In its judgement the court said that the requirement in the law for claimants to prove proficiency in German or English was unconstitutional.
The law had foreseen a cut of 300 euros ($334) in benefits — from the normal minimum of 863 euros — for those with insufficient German or English.
The court similarly found against a provision which curtailed payments to families the more children they had, saying it “disadvantaged families with multiple children in a way which is not objectively justifiable and unconstitutional”.
The cuts could lead to “the necessary living conditions for families with multiple children not being guaranteed”, the court said.
Church groups and anti-poverty groups had criticised the measures when the previous government put them forward last year.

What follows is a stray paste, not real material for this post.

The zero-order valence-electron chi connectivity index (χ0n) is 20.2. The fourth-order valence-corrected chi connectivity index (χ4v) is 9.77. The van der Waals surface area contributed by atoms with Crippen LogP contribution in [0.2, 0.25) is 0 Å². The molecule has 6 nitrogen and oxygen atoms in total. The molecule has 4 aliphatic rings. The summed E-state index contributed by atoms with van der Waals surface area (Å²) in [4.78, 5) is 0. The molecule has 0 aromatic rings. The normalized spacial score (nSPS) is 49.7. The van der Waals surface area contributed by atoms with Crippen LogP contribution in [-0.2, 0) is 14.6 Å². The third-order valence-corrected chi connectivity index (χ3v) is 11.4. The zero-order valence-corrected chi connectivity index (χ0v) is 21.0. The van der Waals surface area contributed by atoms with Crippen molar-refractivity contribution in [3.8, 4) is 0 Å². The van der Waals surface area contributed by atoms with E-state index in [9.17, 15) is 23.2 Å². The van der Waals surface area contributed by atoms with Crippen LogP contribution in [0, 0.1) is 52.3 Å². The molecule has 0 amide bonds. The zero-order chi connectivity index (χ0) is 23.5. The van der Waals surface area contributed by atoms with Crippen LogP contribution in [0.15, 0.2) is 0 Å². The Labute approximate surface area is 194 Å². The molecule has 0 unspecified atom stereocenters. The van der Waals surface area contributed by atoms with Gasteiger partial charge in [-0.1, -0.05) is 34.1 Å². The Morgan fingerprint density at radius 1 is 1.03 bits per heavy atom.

That administration was a coalition of the centre-right People's Party (OeVP) and far-right Freedom Party (FPOe), both of which had made a crackdown on immigration one of their key messages.
That government collapsed in May over a corruption scandal that engulfed the FPOe and led to new elections in September.
The OeVP is currently negotiating with the Greens to form a new coalition.
Tuesday's decision comes only days after the constitutional court struck down another law passed by the OeVP-FPOe government, which would have enabled surveillance of encrypted messages.